Key: Understanding 6th and 7th characters leads to fewer denials.
As an overlooked but damaging injury to the knee, you may find yourself making mistakes coding posterior cruciate ligament (PCL) injuries — however, there’s good news. Many of these mistakes are easily avoidable. Here are five simple ways to avoid any denials from auditors.
1. Master the Relevant Codes
Because of the high frequency of PCL sprains, a good practice is to familiarize yourself with the relevant codes early on. By doing this, you will be able to quickly recall the codes and avoid mistakes. For PCL sprains, master the following codes:
2. Avoid Unspecified Codes
Most likely, you’ve already encountered the plethora of ICD-10-CM’s unspecified codes. For example, look at the following code: S83.529S (Sprain of posterior cruciate ligament of unspecified knee, sequela).
Notice that the definition does not specify the ligament’s laterality. ICD-10-CM codes were created to neutralize vagueness so auditors do not have to make assumptions about the code. This goal of specificity reduces kickback from auditors, meaning that when you code for PCL sprains, you only need to code once.
The unspecified codes are rarely used. Mostly, unspecified codes are reserved for two scenarios. They are referred to only if a patient is in an early stage of evaluation or the provider is a general physician who cannot accurately identify the source of the injury. In all other cases, you should avoid unspecified codes.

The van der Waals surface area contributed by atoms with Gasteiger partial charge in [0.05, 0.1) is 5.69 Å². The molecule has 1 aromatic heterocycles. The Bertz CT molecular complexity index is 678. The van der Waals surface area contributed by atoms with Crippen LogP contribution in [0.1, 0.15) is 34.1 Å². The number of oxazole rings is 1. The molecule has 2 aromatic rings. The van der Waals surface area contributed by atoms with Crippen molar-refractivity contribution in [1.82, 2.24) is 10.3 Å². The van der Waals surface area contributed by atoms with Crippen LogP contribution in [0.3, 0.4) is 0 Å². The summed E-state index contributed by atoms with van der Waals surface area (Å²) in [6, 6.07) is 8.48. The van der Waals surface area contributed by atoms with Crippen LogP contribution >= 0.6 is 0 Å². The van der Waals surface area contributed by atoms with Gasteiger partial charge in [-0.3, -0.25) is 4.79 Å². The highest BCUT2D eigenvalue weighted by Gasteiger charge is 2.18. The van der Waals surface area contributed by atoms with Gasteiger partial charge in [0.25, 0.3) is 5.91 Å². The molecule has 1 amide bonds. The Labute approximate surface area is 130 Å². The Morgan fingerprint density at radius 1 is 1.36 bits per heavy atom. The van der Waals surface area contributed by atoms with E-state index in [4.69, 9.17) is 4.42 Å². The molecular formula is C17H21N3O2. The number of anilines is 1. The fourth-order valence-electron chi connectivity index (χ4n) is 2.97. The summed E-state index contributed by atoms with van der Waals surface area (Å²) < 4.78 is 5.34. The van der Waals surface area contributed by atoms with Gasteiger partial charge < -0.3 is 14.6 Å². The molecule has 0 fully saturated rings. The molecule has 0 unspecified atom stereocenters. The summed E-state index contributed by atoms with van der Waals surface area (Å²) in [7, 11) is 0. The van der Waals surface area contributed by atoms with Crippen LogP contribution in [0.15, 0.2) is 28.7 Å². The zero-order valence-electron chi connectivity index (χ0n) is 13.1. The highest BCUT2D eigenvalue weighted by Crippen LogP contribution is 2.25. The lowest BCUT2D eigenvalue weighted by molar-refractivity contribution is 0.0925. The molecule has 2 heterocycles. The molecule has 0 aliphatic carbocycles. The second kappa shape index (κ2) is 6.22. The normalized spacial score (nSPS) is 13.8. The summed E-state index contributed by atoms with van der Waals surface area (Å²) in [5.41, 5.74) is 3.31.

3. Do Not Confuse PCL for ACL
Do you sometimes mix up PCL injuries with anterior cruciate ligament (ACL) injuries? You’re not alone. The diagnosis codes share extremely similar language. Closely examine these two comparative codes:
The difference between these two codes comes down to one word. PCL stands for posterior cruciate ligament. This ligament is located near the back of the knee, connecting the femur to the tibia. Close by is the ACL, the anterior cruciate ligament. Because both are cruciate ligaments, it is easy to confuse the two. Some hasty coders might jot down the code for the ACL when they meant to record the PCL. Even the code numbers are rather similar. One number separates the correct PCL code from being mixed up with the ACL code.
To avoid this confusion, consider these practices. Educate yourself on common orthopedic terms by taking classes or keeping a reference book close at hand. Also, pay attention to your provider’s notes to maintain accuracy.
4. Choose the Correct Code for the Right or Left Knee
Laterality is an important aspect to maintain specificity while recording codes. Defining what side of the body the injury is on helps auditors confirm the exactness of a claim. To specify the laterality of an injury, you have to pay attention to the character in a code’s sixth position. Look at the following two codes:
Notice that in that the only difference between these two codes is the character in the sixth position. The character ‘1’ identifies the right knee and the character ‘2’ identifies the left knee. Paying close attention to the sixth character can bolster your accuracy and ensure that you won’t get any denials from auditors.
5. Identify the Correct Encounter
The encounter is a necessary part of your code. Identified by the seventh character, the encounter describes varying degrees of treatment that affect billing. Below is a review of the three characters that can be used in the seventh position:
If your code requires a seventh character, your ICD-10-CM guidebook will note that this character is needed.